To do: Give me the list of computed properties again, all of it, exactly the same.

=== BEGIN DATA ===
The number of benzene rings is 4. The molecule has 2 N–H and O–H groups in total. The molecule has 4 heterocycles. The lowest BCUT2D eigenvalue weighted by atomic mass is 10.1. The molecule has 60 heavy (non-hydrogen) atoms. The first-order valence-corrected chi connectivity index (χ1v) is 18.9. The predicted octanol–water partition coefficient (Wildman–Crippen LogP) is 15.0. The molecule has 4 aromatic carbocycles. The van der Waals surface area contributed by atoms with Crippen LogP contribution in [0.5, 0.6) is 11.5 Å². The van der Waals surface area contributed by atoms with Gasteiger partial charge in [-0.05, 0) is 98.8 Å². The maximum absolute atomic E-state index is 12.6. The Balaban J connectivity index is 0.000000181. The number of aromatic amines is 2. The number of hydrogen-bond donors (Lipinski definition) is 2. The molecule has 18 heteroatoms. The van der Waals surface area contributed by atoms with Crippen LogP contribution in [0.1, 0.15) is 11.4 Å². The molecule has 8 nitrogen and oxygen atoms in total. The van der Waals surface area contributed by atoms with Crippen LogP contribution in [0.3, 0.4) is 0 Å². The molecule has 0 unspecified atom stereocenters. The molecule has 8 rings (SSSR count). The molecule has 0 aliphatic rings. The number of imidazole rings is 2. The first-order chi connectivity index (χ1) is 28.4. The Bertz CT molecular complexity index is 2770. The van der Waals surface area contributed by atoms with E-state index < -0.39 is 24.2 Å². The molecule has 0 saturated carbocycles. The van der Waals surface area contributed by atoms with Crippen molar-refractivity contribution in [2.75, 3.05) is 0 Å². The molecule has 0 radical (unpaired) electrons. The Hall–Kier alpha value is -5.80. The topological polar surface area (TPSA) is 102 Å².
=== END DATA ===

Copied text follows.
The number of benzene rings is 4. The molecule has 2 N–H and O–H groups in total. The molecule has 4 heterocycles. The lowest BCUT2D eigenvalue weighted by atomic mass is 10.1. The molecule has 60 heavy (non-hydrogen) atoms. The first-order valence-corrected chi connectivity index (χ1v) is 18.9. The predicted octanol–water partition coefficient (Wildman–Crippen LogP) is 15.0. The molecule has 4 aromatic carbocycles. The van der Waals surface area contributed by atoms with Crippen LogP contribution in [0.5, 0.6) is 11.5 Å². The van der Waals surface area contributed by atoms with Gasteiger partial charge in [-0.05, 0) is 98.8 Å². The maximum absolute atomic E-state index is 12.6. The Balaban J connectivity index is 0.000000181. The number of aromatic amines is 2. The number of hydrogen-bond donors (Lipinski definition) is 2. The molecule has 18 heteroatoms. The van der Waals surface area contributed by atoms with Crippen LogP contribution in [0.1, 0.15) is 11.4 Å². The molecule has 8 nitrogen and oxygen atoms in total. The van der Waals surface area contributed by atoms with Crippen LogP contribution in [0.3, 0.4) is 0 Å². The molecule has 0 unspecified atom stereocenters. The molecule has 8 rings (SSSR count). The molecule has 0 aliphatic rings. The number of imidazole rings is 2. The first-order chi connectivity index (χ1) is 28.4. The Bertz CT molecular complexity index is 2770. The van der Waals surface area contributed by atoms with E-state index < -0.39 is 24.2 Å². The molecule has 0 saturated carbocycles. The van der Waals surface area contributed by atoms with Crippen molar-refractivity contribution in [2.75, 3.05) is 0 Å². The molecule has 0 radical (unpaired) electrons. The Hall–Kier alpha value is -5.80. The topological polar surface area (TPSA) is 102 Å².